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Incorporating Rain-Damaged Hay into Winter Beef Cow Rations

Posted 10/5/2009

Rain-Damaged Hay: Part 3

The authors cannot overstate the importance of analyzing the nutrient quality of hay, especially when considering purchasing or incorporating rain-damaged hay into your winter feeding rations. Knowing forage quality allows us to balance least cost rations for animals of various ages and groups of animals in various biological cycles of production. Additionally, we can determine what supplements or the quality of hay needed to round out the total ration. If supplementation is accomplished through least cost analysis of the feedstuffs, you may reduce cost, and increase performance and profitability.

Feed analysis will also reveal which groups of animals should (or should not) receive the lower quality feeds. For example, hay that has been damaged by excessive precipitation may produce mold. Moldy hay can be toxic, depending upon the type of mold, and has usually lost most of its nutritional value. Moldy feeds may make cattle go off feed and/or become depressed and occasionally, can cause abortions and death. Inhalation of certain molds can also cause respiratory disease. Older cattle have a higher tolerance to molds than younger cattle so obviously eliminating the feeding of moldy hays to younger stock and minimizing the amount of moldy hay fed at one feeding will lessen the risk.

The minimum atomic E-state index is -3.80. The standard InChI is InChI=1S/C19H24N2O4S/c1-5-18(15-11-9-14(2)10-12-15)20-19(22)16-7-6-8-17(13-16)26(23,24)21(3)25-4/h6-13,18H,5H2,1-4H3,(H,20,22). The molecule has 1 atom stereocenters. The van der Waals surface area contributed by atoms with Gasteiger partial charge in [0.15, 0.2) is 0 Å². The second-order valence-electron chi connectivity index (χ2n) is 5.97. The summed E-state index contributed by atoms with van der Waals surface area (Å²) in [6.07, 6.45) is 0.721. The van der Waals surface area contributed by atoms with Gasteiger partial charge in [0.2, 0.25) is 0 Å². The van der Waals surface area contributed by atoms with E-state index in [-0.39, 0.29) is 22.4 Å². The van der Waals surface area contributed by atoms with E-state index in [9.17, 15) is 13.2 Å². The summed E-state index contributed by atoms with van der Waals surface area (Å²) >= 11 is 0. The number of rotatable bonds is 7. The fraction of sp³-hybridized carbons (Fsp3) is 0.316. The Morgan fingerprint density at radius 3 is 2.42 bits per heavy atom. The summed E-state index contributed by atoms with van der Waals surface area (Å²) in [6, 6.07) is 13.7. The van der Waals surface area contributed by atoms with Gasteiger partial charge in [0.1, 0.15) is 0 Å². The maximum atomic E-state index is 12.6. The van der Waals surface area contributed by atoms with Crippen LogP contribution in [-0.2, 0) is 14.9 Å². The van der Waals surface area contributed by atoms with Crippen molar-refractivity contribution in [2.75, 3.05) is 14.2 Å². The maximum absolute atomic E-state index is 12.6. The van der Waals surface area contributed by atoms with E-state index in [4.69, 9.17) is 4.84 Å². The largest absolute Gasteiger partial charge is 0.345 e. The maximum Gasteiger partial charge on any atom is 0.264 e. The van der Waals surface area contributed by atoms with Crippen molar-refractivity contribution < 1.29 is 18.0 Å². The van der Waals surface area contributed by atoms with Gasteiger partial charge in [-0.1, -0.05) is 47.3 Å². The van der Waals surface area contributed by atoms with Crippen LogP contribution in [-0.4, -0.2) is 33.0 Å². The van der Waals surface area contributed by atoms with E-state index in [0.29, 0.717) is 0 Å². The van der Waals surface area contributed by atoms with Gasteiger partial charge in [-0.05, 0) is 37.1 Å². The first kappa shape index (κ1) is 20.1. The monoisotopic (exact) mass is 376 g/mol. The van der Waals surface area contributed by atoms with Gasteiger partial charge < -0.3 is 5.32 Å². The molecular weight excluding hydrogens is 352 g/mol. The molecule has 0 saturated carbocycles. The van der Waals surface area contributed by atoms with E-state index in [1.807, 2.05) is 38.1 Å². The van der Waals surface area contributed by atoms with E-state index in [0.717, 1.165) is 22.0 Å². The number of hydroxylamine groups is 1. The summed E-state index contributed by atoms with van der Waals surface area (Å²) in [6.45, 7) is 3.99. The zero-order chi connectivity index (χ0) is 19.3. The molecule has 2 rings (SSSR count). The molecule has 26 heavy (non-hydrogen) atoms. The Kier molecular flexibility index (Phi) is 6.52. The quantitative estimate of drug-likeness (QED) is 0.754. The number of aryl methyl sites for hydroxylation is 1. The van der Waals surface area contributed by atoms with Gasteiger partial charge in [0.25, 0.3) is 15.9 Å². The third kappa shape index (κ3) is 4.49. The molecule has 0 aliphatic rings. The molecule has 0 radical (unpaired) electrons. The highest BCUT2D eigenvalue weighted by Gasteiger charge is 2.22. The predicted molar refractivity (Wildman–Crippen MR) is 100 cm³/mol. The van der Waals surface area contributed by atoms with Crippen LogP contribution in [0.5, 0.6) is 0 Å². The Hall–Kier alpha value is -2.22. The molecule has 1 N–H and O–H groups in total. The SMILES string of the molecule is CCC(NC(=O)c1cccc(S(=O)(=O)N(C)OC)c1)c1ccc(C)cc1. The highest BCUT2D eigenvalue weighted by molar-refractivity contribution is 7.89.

According to research done at the University of Tennessee, (Feeding Moldy Hay to Beef Cattle, James B. Neel, Professor, Department of Animal Science), the effect of the moldy hay can be reduced by feeding a higher quality hay and grain or commercial supplement. Severely moldy hay should be diluted to no more than 30 percent of the ration in order to reduce the risk of mycotoxicosis and reduced performance. Hay with limited heat damage and mold should be diluted to 40 percent to 60 percent of the total ration. Do not force cattle to consume moldy hay without other forage being available.

In the absence of a forage analysis, assume that the quality is poor and feed only to mature animals. Try to avoid feeding low quality hay to weaned calves, lactating cows and cows during late pregnancy. Even with these precautions, a nutritional supplement will probably be necessary when feeding rain-damaged or over mature hay.

Nutritional supplements come in all shapes and sizes and range from commercially produced tubs, blocks, or pellets, to natural feedstuffs known to be relatively high in protein or energy such as high quality hay, soybean meal or corn. Choosing which type is best for your operation will vary according to individual circumstances. In many cases a variety of supplement products will best meet your cattle’s needs.

Remember, not all feed ingredients are equal in nutrient value or price. Therefore, get your hay analyzed so you know what you are dealing with. Use this information to your economic benefit to determine the best value that meets your operational and livestock’s needs. For more information on comparing feed ingredients utilize the interactive spreadsheet developed by University of Nevada Cooperative Extension.

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